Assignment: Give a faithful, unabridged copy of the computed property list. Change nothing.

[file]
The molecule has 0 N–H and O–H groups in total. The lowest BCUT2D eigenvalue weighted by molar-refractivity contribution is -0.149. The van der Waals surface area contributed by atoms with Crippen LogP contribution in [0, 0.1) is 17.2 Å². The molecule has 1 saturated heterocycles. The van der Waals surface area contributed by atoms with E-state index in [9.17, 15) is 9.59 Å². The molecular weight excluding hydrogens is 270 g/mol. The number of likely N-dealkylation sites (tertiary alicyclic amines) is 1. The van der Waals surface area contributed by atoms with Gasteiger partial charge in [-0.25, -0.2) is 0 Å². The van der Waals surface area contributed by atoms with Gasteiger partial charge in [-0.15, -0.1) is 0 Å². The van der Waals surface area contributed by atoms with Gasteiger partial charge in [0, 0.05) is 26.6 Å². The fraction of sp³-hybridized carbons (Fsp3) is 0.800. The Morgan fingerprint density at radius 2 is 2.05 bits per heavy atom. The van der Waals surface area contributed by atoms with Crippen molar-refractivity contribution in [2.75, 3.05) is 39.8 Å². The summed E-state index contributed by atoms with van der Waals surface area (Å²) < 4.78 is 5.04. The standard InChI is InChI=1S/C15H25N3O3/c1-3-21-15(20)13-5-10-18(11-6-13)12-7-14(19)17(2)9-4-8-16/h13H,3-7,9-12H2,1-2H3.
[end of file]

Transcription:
The molecule has 0 N–H and O–H groups in total. The lowest BCUT2D eigenvalue weighted by molar-refractivity contribution is -0.149. The van der Waals surface area contributed by atoms with Crippen LogP contribution in [0, 0.1) is 17.2 Å². The molecule has 1 saturated heterocycles. The van der Waals surface area contributed by atoms with E-state index in [9.17, 15) is 9.59 Å². The molecular weight excluding hydrogens is 270 g/mol. The number of likely N-dealkylation sites (tertiary alicyclic amines) is 1. The van der Waals surface area contributed by atoms with Gasteiger partial charge in [-0.25, -0.2) is 0 Å². The van der Waals surface area contributed by atoms with Gasteiger partial charge in [-0.15, -0.1) is 0 Å². The van der Waals surface area contributed by atoms with Gasteiger partial charge in [0, 0.05) is 26.6 Å². The fraction of sp³-hybridized carbons (Fsp3) is 0.800. The Morgan fingerprint density at radius 2 is 2.05 bits per heavy atom. The van der Waals surface area contributed by atoms with Crippen molar-refractivity contribution in [2.75, 3.05) is 39.8 Å². The summed E-state index contributed by atoms with van der Waals surface area (Å²) < 4.78 is 5.04. The standard InChI is InChI=1S/C15H25N3O3/c1-3-21-15(20)13-5-10-18(11-6-13)12-7-14(19)17(2)9-4-8-16/h13H,3-7,9-12H2,1-2H3.